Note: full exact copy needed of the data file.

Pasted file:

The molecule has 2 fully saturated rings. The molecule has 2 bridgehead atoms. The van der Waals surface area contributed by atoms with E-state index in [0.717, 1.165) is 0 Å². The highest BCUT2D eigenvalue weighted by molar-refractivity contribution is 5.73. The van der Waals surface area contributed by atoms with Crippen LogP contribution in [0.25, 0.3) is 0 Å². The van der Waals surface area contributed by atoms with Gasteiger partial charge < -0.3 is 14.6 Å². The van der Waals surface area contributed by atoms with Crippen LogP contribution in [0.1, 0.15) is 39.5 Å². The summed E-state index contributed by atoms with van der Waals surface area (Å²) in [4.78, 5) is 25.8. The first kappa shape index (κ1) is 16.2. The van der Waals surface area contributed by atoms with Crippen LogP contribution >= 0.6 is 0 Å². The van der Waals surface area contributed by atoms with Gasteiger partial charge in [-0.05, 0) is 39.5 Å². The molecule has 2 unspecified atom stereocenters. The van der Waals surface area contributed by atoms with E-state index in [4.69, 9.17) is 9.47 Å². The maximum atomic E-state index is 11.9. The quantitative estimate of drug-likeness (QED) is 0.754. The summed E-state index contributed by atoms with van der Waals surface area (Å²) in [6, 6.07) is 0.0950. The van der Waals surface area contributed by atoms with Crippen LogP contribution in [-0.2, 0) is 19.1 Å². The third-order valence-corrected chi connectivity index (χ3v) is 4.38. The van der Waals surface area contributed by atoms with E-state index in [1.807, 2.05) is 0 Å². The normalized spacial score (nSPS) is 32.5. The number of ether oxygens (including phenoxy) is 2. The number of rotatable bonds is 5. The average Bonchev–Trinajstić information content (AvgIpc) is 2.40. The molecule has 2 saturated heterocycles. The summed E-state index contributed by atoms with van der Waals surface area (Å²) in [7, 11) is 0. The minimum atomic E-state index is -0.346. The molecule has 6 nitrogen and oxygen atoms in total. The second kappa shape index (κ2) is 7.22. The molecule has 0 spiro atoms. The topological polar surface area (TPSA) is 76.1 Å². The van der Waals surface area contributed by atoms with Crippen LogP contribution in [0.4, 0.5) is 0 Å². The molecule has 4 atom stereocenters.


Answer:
The molecule has 2 fully saturated rings. The molecule has 2 bridgehead atoms. The van der Waals surface area contributed by atoms with E-state index in [0.717, 1.165) is 0 Å². The highest BCUT2D eigenvalue weighted by molar-refractivity contribution is 5.73. The van der Waals surface area contributed by atoms with Crippen LogP contribution in [0.25, 0.3) is 0 Å². The van der Waals surface area contributed by atoms with Gasteiger partial charge < -0.3 is 14.6 Å². The van der Waals surface area contributed by atoms with Crippen LogP contribution in [0.1, 0.15) is 39.5 Å². The summed E-state index contributed by atoms with van der Waals surface area (Å²) in [4.78, 5) is 25.8. The first kappa shape index (κ1) is 16.2. The van der Waals surface area contributed by atoms with Crippen LogP contribution >= 0.6 is 0 Å². The van der Waals surface area contributed by atoms with Gasteiger partial charge in [-0.05, 0) is 39.5 Å². The molecule has 2 unspecified atom stereocenters. The van der Waals surface area contributed by atoms with E-state index in [4.69, 9.17) is 9.47 Å². The maximum atomic E-state index is 11.9. The quantitative estimate of drug-likeness (QED) is 0.754. The summed E-state index contributed by atoms with van der Waals surface area (Å²) in [6, 6.07) is 0.0950. The van der Waals surface area contributed by atoms with Crippen LogP contribution in [-0.2, 0) is 19.1 Å². The third-order valence-corrected chi connectivity index (χ3v) is 4.38. The van der Waals surface area contributed by atoms with E-state index in [1.807, 2.05) is 0 Å². The normalized spacial score (nSPS) is 32.5. The number of ether oxygens (including phenoxy) is 2. The number of rotatable bonds is 5. The average Bonchev–Trinajstić information content (AvgIpc) is 2.40. The molecule has 2 saturated heterocycles. The summed E-state index contributed by atoms with van der Waals surface area (Å²) in [7, 11) is 0. The minimum atomic E-state index is -0.346. The molecule has 6 nitrogen and oxygen atoms in total. The second kappa shape index (κ2) is 7.22. The molecule has 0 spiro atoms. The topological polar surface area (TPSA) is 76.1 Å². The van der Waals surface area contributed by atoms with Crippen LogP contribution in [0.4, 0.5) is 0 Å². The molecule has 4 atom stereocenters.